28 January 2011

Romanian painter Valeriu Boborelu

I don't know about you guys, but I'm no art buff.  I like what I like and I have valid reasons, but sometimes I just feel like "???" when I see certain things.  I have to ruminate for days afterward.  Then it usually takes one sentence one article on the artist/work and then it starts the brain chugging.  I'm not as much a visual person as I am a word person.  The magical combination is when I just get it.  I don't saunter through galleries enough to get art very quickly; I recognize it's a matter of exposure and not intelligence.  Like music.  It took me a while to fall in love with opera.  This is getting beside the point.

I want to feature a Romanian painter I just happened to find during an internet search: Valeriu Boborelu. 

The painting to the left is entitled "Resurrection" (all images courtesy of azothgallery.com) and I liked it as soon as I saw it.  It almost like if a Pollack painting was clay and God created Adam out of it.  I don't know if that makes sense.  The colors are brilliant, yet subdued, and the medley creates a beautiful shape with the anthropomorphic figure.  The movement feels like its swirling around the figure, but more like wind than water.  It reminds me of Duchamp's "Nude Descending a Staircase no. 2", which I saw in person at the Peggy Guggenheim Collection in Venice (obviously a great destination for contemporary art lovers) and Pollack (also seen there) rolled together.  This isn't to say his work doesn't have a unique quality to it.  The shape is defined by the movement of space and color (and not the figure) instead of being two disparate elements.  I wish I could see this in person because paintings are so much better a few feet away from your face than through a screen.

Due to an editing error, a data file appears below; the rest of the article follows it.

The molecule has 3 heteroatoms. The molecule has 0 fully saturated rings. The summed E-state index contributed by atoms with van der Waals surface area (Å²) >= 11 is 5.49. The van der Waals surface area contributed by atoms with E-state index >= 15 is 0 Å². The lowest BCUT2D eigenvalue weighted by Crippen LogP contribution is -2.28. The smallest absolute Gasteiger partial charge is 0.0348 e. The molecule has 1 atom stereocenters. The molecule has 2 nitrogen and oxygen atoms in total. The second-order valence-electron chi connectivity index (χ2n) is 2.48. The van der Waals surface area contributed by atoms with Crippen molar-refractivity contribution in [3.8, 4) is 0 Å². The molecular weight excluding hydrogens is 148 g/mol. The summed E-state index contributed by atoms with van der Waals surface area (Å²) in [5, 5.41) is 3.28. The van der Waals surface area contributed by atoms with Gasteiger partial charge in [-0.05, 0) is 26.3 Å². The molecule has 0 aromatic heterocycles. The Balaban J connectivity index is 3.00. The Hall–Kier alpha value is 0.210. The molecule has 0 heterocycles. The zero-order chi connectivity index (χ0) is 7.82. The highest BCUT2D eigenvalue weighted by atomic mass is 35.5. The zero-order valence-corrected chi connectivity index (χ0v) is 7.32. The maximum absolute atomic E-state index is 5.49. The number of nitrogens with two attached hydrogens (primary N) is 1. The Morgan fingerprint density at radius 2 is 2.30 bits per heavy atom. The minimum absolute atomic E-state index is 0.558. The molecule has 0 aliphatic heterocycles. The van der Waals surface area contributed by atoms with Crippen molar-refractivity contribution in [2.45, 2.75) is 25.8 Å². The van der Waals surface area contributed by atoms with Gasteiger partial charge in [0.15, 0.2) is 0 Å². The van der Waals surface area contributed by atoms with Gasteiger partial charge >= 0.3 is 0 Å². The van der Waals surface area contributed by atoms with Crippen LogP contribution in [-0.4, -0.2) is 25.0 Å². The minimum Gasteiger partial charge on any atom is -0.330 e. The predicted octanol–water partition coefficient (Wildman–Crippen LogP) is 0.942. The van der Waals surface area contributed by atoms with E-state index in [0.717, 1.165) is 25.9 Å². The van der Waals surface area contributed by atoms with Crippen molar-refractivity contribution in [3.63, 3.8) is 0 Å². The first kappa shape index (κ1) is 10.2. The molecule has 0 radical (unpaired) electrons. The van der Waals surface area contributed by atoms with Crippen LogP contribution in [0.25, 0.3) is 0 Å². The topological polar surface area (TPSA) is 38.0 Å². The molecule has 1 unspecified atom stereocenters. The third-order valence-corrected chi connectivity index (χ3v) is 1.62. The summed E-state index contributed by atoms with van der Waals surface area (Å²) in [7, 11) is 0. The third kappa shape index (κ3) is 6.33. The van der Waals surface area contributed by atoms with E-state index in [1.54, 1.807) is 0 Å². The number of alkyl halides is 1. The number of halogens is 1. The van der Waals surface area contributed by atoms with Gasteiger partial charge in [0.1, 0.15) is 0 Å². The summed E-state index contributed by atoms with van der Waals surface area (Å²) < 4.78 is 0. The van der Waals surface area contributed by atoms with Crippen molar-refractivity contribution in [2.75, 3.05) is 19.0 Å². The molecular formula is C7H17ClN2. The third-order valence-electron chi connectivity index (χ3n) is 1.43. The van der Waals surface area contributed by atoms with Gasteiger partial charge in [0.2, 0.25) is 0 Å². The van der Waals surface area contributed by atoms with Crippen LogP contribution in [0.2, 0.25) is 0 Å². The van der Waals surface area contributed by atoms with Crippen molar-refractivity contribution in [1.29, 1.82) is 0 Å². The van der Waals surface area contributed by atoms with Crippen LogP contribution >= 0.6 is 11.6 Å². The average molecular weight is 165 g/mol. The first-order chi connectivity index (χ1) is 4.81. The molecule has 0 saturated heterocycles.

Azothgallery.com also tells me that Baborelu's early work was influenced by traditional Romanian art.  So I thought, "Well, what does traditional Romanian art look like?"  Google Images was showing more traditional folk art than traditional art, which wasn't helpful because folk art is far more geometric, something Baborelu does not seem to be influenced by (unless he was going against it...).  I was looking around and I couldn't find a whole lot that was really sparking an "aha" moment.  This painting to the left gave me a good idea of what I was looking for.  Any other painters I found on the internet were all modern or the beginnings of modern painters, like Nicolae Grigorescu.  When I found this painting by Grigorescu, I realized what Boborelu was influenced by because it seemed to have the same origins as Grigorescu's painting.  Peasant portraits.  Of course.  The colors in this painting are remarkably similar to the folk art I found, so the puzzle pieces fit together.  Clearly his work changed between this painting (I couldn't find a title!) and "Resurrection"; his painting went into the more intangible realm.  The bottom of this page (one of the few pages featuring Boborelu), there are the artist's explanations for  his paintings.  When I read them, I appreciated the paintings more and was able to grasp the idea he painted much better.  And then my Pollack's painting as clay analogy made a lot of sense for "Resurrection".  Find his explanation of "Resurrection" and you'll know why.

That concludes Art Week on Why So Red, but get ready for Music Week on Monday!  A teaser: SP and Dissziplin.